Our goal is to live our remaining years in comfort. We have spoken with several prospective financial advisors and all seem to think we should be focused on building a large estate or at least protecting ourselves against inflation by investing a substantial part of our financial assets in equities. All want to know how much monthly income we "need." After many years of paying expenses of several children in costly private schools, we could get by on a relatively small amount.
It seems to me that our assets ought to be sufficient to provide us with a very comfortable, risk-free income for the rest of our lives, allowing us to not worry about minimizing our expenses. Is there a reason I should be investing in something other than Treasuries, CD's, and/or tax-free municipals?
---R.M., Dallas, TX
A. There are several reasons that you should have a diversified portfolio that includes a healthy slug of equity investments. The first is a fact of life--- we are living longer. With both of you in your 50's, there is a good chance one of you will live another 40 or perhaps even 50 years. You can check out the probabilities by visiting one of the websites that calculates your life expectancy based on information about your family history, current health, and your living habits.
Things change, particularly their prices. In 1968, only 32 years ago, Fortune magazine featured an article on how "The Good Life Begins At $25,000 A Year." At that level, then, it included country club memberships, imported wine, meals out, the ownership of a luxury car, foreign vacations, and other goodies. Today you'll have trouble making ends meet on the same income and wouldn't even qualify to be a renter in hot markets like San Francisco and New York.
What you need to understand is that there is absolutely no such thing as a risk-free investment. While you are exposed to losing money by investing in stocks, you are exposed to losing purchasing power by investing to keep your principal safe. Either way, your standard of living can decline.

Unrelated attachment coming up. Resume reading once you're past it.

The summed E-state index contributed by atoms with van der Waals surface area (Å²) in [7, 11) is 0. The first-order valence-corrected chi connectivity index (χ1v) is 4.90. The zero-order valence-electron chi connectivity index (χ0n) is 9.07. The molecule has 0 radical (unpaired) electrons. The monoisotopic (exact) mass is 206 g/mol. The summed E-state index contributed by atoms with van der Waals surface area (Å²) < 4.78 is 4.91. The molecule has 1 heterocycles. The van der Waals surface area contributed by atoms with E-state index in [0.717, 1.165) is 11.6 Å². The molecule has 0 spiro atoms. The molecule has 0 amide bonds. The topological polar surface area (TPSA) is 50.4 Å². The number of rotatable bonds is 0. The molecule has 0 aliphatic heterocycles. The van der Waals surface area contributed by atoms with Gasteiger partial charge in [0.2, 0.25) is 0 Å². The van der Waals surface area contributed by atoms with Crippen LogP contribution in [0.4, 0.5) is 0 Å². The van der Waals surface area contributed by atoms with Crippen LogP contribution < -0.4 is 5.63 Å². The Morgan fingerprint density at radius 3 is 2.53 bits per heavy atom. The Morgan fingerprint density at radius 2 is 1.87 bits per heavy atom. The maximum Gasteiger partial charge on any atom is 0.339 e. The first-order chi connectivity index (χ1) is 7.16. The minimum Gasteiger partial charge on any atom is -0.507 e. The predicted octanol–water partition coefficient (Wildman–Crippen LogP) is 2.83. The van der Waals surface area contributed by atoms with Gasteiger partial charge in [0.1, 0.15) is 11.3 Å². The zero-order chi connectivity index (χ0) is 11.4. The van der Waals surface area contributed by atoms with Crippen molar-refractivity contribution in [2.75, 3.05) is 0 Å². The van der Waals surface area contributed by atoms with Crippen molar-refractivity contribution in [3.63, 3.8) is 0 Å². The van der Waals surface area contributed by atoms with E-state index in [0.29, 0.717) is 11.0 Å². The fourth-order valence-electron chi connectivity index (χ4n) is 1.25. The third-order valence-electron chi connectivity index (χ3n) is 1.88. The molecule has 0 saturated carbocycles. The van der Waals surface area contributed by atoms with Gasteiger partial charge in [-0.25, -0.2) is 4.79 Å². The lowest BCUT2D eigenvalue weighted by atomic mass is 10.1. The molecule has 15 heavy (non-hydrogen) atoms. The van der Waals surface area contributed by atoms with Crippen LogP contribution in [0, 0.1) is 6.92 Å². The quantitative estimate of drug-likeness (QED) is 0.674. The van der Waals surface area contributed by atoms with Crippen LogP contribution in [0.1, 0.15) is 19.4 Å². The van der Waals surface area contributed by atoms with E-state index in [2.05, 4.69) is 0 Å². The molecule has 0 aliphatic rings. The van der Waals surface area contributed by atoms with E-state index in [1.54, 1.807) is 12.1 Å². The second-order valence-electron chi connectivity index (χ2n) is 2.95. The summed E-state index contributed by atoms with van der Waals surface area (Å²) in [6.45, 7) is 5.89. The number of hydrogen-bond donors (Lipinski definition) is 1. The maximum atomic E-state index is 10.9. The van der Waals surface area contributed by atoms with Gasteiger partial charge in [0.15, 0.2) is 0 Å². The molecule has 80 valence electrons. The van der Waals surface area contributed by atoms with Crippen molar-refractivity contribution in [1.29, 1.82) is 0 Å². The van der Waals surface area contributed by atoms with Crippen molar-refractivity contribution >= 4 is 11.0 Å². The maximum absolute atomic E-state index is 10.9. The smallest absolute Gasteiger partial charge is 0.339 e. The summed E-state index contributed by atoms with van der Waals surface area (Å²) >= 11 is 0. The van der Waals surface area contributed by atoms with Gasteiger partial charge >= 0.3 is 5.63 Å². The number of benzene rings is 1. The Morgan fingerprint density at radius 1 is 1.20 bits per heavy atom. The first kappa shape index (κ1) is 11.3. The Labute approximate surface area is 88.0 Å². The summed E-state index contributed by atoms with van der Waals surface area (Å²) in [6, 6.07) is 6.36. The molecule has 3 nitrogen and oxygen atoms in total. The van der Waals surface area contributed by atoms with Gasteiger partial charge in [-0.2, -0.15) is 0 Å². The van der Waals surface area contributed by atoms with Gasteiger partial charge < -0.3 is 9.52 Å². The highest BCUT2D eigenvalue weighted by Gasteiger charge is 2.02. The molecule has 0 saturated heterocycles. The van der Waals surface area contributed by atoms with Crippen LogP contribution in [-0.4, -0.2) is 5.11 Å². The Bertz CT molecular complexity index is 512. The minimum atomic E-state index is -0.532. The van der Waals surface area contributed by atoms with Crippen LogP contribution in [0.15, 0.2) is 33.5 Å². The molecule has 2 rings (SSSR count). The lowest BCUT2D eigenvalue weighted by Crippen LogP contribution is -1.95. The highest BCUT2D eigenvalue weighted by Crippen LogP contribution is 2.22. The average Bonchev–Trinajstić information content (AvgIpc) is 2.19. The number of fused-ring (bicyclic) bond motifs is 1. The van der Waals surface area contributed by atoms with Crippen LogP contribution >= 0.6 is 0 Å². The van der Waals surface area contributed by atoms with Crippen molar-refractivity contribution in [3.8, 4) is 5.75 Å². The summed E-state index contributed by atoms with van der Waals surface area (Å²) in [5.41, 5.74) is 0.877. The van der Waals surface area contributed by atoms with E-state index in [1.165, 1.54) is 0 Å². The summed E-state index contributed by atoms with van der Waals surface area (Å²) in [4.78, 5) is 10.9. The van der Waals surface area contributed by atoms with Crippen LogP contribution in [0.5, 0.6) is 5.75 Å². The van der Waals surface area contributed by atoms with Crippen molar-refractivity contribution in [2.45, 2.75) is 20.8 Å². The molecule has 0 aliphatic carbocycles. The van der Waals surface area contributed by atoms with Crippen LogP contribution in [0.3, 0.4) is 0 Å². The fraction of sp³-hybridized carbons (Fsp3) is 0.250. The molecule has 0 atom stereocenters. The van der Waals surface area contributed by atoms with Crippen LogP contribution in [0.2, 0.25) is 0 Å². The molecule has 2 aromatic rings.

The best protection from an uncertain world is diversification. That means owning more than fixed income investments.
There are also some tax benefits to investing in equities. The maximum Federal Income Tax rate on long-term capital gains is 20 percent, a rate that compares favorably with the 31 to 39.6 percent rate that high earners can pay on dividend and interest income. Add the fact that stocks provide a higher long-term return than fixed income investments and the difference can be substantial.
Suppose, for instance, that you were in the 36 percent tax bracket and invested $1 million in a bond portfolio yielding 6 percent. Your after-tax income would be 3.84 percent or $38,400. If you invested the same $1 million in equities that had no dividends and enjoyed a long term return of 10 percent, your pre-tax income from capital gains would be $100,000 and your spendable income would be $80,000--- more than twice as much as the same $1 million invested in fixed income securities.
Long term, you can make the same level of withdrawals from a diversified account--- about 6 percent---as you can from a fixed income account. The difference is that one will have an income that rises with inflation or faster, while the other will be delivering an assured source of declining purchasing power.
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